UN High Commissioner for Human Rights holds interactive dialogue with Human Rights Council
Friday, 05 March 2010 17:12

UN High Commissioner for Human Rights Ms Navi Pillay

The UN High Commissioner for Human Rights Ms Navi Pillay presented her Annual Report and 2010-2011 Strategic and Management Plan (SMP) to the UN Human Rights Council on 4 March 2010. Ms Pillay outlined OHCHR’s six thematic focus areas and activities undertaken in 2009, including notably new OHCHR regional offices in Qatar and Brussels, the work of rapid response units in Gaza, Guinea, Honduras and Madagascar, the creation of an OHCHR taskforce to monitor implementation of the Durban Review process, and briefings to the Security Council on counter-terrorism and human rights. The High Commissioner also requested the creation of an OHCHR unit to assist in follow up to UPR recommendations. She expressed concern for reprisals against individuals who are in contact with UN special procedures, commended expert-led developments in relation to UN human rights treaty body reform, and regretted that the Council’s previous resolution on the right to development had not been adopted by consensus.


Ms Pillay then provided updates on a number of country situations, including Iran (violent crackdown on dissent, ‘questionable’ trials and the possibility of her visiting), Sri Lanka (ongoing concerns about treatment of journalists and human rights defenders), Mongolia (welcome moratorium on the death penalty), Egypt (use of lethal force against those trying to enter Israel), Australia (discrimination against Indian students), Italy (discrimination against Roma), United States (progress in closing Guantanamo and the need to investigate allegations of torture), and Haiti (that subsistence levels have not been reached). She concluded by claiming that interactive dialogue with the Council was ‘of great value to me and my colleagues’.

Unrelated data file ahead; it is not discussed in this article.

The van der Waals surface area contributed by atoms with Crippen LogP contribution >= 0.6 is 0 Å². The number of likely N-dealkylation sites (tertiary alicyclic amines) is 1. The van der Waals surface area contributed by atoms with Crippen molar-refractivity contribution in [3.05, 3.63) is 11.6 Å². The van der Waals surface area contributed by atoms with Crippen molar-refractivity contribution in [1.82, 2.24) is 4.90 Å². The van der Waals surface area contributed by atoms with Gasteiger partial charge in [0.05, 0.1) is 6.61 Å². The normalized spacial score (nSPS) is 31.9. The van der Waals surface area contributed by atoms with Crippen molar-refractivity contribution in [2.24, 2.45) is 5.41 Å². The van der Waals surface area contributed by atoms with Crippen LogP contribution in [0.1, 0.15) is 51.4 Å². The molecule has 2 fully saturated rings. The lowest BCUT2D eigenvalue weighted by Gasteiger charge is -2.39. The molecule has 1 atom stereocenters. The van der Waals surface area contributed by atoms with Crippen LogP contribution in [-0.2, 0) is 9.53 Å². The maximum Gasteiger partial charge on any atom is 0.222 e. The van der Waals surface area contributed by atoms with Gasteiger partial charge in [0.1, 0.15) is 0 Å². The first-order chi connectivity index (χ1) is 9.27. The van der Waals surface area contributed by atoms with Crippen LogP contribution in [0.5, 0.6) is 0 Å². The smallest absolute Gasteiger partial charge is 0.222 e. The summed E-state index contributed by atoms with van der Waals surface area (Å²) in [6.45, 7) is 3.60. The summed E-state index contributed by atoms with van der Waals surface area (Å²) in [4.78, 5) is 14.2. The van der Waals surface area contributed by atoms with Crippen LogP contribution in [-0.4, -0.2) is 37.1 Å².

There were two clearly emerging areas of consensus from the pursuing dialogue with States; that the budget of OHCHR needed to be increased to match its increasing workloadSouth Africa sought a breakdown of costs, which Ms Pillay explained was being produced. (although a smaller number of States were insistent that voluntary funding be un-earmarked to avoid State interference),Philippines, Algeria, Bangladesh. and support for a UPR follow-up unit in OHCHR.For example Norway, Peru, Japan, Jordan, Libya, United Kingdom (who will also follow up under Item 6), Armenia. Many States also agreed on room for improvement in the UPR as part of the Council review in 2011.France, South Africa, Czech Republic, New Zealand. A number of States also used the dialogue to express their expectation of OHCHR’s support in the Council review, and presented some preliminary views.Including the format for discussions (Greece) more country mandates (Spain) and less agenda items per session (Hungary). The High Commissioner herself identified early warning as a priority and urged civil society participation in the review. Likewise, Ireland, New Zealand and the International Service for Human Rights requested further elaboration on what active role OHCHR may play in the moving the process of treaty body reform forward, although this was not responded to.